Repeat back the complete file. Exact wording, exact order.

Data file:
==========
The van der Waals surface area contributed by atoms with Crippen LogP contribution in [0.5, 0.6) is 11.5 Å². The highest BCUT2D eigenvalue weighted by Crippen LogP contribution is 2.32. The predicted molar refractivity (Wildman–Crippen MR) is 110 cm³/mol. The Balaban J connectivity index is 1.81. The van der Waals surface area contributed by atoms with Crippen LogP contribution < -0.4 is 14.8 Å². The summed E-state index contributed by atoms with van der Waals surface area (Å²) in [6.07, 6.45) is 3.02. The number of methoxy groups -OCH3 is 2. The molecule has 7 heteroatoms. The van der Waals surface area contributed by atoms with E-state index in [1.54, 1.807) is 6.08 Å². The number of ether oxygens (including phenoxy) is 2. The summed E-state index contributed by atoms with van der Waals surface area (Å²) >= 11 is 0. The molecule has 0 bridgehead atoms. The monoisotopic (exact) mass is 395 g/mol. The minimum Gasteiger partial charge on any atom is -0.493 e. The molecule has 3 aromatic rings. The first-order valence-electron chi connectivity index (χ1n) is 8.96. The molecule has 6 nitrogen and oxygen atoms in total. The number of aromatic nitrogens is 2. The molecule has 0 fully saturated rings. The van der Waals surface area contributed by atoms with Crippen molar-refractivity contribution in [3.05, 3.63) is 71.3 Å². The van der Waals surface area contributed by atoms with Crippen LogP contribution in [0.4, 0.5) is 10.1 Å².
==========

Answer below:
The van der Waals surface area contributed by atoms with Crippen LogP contribution in [0.5, 0.6) is 11.5 Å². The highest BCUT2D eigenvalue weighted by Crippen LogP contribution is 2.32. The predicted molar refractivity (Wildman–Crippen MR) is 110 cm³/mol. The Balaban J connectivity index is 1.81. The van der Waals surface area contributed by atoms with Crippen LogP contribution < -0.4 is 14.8 Å². The summed E-state index contributed by atoms with van der Waals surface area (Å²) in [6.07, 6.45) is 3.02. The number of methoxy groups -OCH3 is 2. The molecule has 7 heteroatoms. The van der Waals surface area contributed by atoms with E-state index in [1.54, 1.807) is 6.08 Å². The number of ether oxygens (including phenoxy) is 2. The summed E-state index contributed by atoms with van der Waals surface area (Å²) >= 11 is 0. The molecule has 0 bridgehead atoms. The monoisotopic (exact) mass is 395 g/mol. The minimum Gasteiger partial charge on any atom is -0.493 e. The molecule has 3 aromatic rings. The first-order valence-electron chi connectivity index (χ1n) is 8.96. The molecule has 6 nitrogen and oxygen atoms in total. The number of aromatic nitrogens is 2. The molecule has 0 fully saturated rings. The van der Waals surface area contributed by atoms with Crippen molar-refractivity contribution in [3.05, 3.63) is 71.3 Å². The van der Waals surface area contributed by atoms with Crippen LogP contribution in [0.4, 0.5) is 10.1 Å².